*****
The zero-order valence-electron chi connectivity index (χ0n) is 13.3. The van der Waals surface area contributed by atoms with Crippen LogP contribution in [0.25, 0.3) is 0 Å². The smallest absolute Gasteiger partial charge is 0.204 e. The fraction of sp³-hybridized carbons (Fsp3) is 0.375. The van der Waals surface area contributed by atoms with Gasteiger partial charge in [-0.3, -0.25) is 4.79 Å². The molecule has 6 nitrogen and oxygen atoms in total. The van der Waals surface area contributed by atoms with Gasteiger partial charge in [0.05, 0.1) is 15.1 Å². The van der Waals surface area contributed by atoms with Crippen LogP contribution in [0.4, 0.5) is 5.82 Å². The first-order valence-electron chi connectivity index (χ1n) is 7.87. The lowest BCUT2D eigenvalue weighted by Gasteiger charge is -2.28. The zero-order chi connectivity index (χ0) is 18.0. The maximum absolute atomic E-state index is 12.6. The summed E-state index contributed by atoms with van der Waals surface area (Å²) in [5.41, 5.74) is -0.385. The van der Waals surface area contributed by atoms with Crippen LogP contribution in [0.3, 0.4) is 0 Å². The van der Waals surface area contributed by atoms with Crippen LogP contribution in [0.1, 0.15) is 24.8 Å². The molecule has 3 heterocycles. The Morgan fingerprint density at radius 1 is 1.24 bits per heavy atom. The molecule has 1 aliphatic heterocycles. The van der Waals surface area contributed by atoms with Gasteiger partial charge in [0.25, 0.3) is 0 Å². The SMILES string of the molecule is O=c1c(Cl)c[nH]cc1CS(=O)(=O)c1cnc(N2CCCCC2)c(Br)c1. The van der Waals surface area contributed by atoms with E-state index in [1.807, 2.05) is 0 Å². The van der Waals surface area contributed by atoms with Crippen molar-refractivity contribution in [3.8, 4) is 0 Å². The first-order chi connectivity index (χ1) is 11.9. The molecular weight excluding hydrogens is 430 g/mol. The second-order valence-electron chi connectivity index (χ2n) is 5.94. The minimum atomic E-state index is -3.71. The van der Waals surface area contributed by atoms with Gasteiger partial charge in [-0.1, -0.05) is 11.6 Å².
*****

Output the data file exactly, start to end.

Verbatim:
The zero-order valence-electron chi connectivity index (χ0n) is 13.3. The van der Waals surface area contributed by atoms with Crippen LogP contribution in [0.25, 0.3) is 0 Å². The smallest absolute Gasteiger partial charge is 0.204 e. The fraction of sp³-hybridized carbons (Fsp3) is 0.375. The van der Waals surface area contributed by atoms with Gasteiger partial charge in [-0.3, -0.25) is 4.79 Å². The molecule has 6 nitrogen and oxygen atoms in total. The van der Waals surface area contributed by atoms with Gasteiger partial charge in [0.05, 0.1) is 15.1 Å². The van der Waals surface area contributed by atoms with Crippen LogP contribution in [0.4, 0.5) is 5.82 Å². The first-order valence-electron chi connectivity index (χ1n) is 7.87. The lowest BCUT2D eigenvalue weighted by Gasteiger charge is -2.28. The zero-order chi connectivity index (χ0) is 18.0. The maximum absolute atomic E-state index is 12.6. The summed E-state index contributed by atoms with van der Waals surface area (Å²) in [5.41, 5.74) is -0.385. The van der Waals surface area contributed by atoms with Crippen LogP contribution in [0.3, 0.4) is 0 Å². The van der Waals surface area contributed by atoms with Crippen LogP contribution in [0.1, 0.15) is 24.8 Å². The molecule has 3 heterocycles. The Morgan fingerprint density at radius 1 is 1.24 bits per heavy atom. The molecule has 1 aliphatic heterocycles. The van der Waals surface area contributed by atoms with Gasteiger partial charge in [0.25, 0.3) is 0 Å². The SMILES string of the molecule is O=c1c(Cl)c[nH]cc1CS(=O)(=O)c1cnc(N2CCCCC2)c(Br)c1. The van der Waals surface area contributed by atoms with E-state index in [1.807, 2.05) is 0 Å². The van der Waals surface area contributed by atoms with Crippen molar-refractivity contribution in [3.8, 4) is 0 Å². The first-order chi connectivity index (χ1) is 11.9. The molecular weight excluding hydrogens is 430 g/mol. The second-order valence-electron chi connectivity index (χ2n) is 5.94. The minimum atomic E-state index is -3.71. The van der Waals surface area contributed by atoms with Gasteiger partial charge in [-0.1, -0.05) is 11.6 Å².